Lectures on Distributed Systems
An awesome series of lectures on Distributed Systems. Plus a deep dive into what your web browser is doing when you type in a webpage. Also, Dan Abramov's comments on why npm audit is broken.
Hey Everyone,
Today we’ll be talking about

The Journey of a Web Page  How Web Browsers Work
 A common interview question is “what happens when I type in www.google.com into a web browser”?
 Read this for a detailed answer

Dan Abramov (cocreator of Redux and CreateReactApp) blogs about why npm audit is broken
 If you currently have 20+ issues whenever you run npm audit, you probably know what he’s talking about.

A fantastic series of lectures on Distributed Systems by Robert Morris (cofounder of YCombinator)
 The lectures dive deep into realworld applications like Google Cloud Spanner and Apache ZooKeeper.
Plus, we talk about Dynamic Programming for the solution to our last coding interview question.
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The Journey of a Web Page  How Browsers Work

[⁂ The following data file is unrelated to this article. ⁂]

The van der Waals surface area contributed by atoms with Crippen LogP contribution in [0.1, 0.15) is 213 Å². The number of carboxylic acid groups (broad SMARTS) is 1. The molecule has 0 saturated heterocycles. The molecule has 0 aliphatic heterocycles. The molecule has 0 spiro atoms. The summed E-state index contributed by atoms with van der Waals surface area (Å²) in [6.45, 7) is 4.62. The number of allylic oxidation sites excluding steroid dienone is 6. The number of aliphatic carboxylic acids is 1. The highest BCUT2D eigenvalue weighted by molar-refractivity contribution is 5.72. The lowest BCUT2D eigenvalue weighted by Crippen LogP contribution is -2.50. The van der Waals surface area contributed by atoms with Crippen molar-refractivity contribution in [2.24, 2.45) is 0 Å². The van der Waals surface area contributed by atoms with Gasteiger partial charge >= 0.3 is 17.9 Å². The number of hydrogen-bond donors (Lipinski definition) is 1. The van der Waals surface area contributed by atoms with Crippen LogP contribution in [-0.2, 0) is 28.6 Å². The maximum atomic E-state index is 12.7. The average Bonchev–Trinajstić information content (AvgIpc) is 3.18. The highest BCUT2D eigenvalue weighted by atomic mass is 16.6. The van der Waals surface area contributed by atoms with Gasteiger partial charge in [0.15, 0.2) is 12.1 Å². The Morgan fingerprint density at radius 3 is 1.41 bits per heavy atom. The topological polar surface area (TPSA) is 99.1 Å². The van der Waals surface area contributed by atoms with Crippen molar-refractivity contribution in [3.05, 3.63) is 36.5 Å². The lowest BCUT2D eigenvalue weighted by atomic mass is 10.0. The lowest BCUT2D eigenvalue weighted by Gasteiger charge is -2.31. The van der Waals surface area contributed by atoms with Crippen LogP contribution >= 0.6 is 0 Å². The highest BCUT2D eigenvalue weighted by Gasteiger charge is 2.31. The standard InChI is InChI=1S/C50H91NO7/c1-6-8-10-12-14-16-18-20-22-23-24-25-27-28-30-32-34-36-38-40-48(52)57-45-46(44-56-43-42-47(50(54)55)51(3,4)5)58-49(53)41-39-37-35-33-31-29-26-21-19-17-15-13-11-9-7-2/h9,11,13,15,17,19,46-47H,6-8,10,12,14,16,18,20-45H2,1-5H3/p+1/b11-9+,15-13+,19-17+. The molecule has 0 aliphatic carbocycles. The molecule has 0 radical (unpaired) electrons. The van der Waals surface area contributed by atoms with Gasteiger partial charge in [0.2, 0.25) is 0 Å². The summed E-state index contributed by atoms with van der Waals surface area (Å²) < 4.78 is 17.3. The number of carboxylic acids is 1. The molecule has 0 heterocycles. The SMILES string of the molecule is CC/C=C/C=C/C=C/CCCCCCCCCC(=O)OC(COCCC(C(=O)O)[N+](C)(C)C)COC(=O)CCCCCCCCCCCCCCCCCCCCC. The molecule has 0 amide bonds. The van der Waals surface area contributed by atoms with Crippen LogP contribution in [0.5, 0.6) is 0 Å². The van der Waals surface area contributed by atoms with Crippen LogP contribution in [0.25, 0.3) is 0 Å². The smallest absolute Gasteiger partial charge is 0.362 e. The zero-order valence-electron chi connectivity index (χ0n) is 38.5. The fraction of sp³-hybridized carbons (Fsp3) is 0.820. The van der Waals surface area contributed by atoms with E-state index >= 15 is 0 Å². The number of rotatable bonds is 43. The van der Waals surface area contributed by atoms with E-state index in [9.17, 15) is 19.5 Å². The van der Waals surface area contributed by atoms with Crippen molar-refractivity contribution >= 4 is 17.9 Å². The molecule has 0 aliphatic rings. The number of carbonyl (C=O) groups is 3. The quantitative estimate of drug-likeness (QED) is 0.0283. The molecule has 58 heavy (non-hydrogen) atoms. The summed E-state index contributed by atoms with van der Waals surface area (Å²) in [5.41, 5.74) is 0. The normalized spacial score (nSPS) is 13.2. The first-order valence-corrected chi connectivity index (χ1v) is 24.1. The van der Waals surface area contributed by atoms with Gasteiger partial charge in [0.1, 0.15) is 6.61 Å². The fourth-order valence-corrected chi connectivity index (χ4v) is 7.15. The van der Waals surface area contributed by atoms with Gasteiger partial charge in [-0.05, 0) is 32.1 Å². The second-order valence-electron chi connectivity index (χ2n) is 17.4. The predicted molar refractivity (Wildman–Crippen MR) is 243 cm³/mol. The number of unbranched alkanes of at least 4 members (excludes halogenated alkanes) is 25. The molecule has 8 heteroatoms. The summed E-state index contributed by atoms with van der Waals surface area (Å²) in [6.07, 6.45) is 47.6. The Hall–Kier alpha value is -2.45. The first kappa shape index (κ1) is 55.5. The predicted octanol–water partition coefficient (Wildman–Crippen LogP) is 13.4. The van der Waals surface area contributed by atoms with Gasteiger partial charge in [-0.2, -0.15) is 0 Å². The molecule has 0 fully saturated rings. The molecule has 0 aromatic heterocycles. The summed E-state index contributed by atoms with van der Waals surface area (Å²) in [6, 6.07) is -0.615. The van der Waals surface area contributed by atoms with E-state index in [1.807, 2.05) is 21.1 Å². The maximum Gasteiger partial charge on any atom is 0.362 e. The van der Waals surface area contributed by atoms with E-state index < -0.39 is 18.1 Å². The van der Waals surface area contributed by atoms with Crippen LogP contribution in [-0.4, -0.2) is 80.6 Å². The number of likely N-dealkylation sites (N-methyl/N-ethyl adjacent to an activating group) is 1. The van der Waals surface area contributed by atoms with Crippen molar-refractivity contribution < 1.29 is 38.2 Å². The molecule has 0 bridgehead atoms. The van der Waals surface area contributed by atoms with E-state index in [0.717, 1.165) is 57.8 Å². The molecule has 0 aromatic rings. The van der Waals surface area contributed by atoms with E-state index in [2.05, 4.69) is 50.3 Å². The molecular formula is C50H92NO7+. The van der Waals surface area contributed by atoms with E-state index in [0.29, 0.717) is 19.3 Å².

A popular interview question is “what happens when I type www.google.com into my web browser?”
Your web browser goes through 5 main steps. Here’s each of the steps broken down…
Navigation
 Resolve the web address through DNS Lookup. In order words, convert www.google.com to the IP address for Google’s servers.
 Establish a connection to the server via a TCP 3way handshake.
 Establish a security protocol with the TLS negotiation (this only happens when you’re using HTTPS)
Fetching
 Send an HTTP Request to Google’s servers.
 Google’s servers send back an HTTP Response
Parsing
 Parse the HTML from the HTTP Response and use it build the DOM Tree (the DOM tree is the data structure that represents your HTML document)
 Parse the CSS from the HTTP Response and use it to build the CSSOM (CSS Object Model). It’s like the DOM, but for the CSS rather than the HTML.
 Combine the DOM and CSSOM trees into the Render tree.
 Compile the JavaScript code. The JavaScript source is first converted to an AST (Abstract Syntax Tree) and then compiled to bytecode by the JavaScript Engine.
 Build an accessibility tree that assistive devices use to parse and interpret content. The AOM (Accessibility Object Model) is like a semantic version of the DOM.
Rendering
 Determine the geometry and positioning of the nodes in the Render tree. This is the Layout step of the Critical Rendering Path (CRP).
 Convert each box calculated in the Layout step to actual pixels on the screen. Draw every visual part of the elements on the screen (text, colors, borders, shadows, etc.). This is the Paint step of the CRP.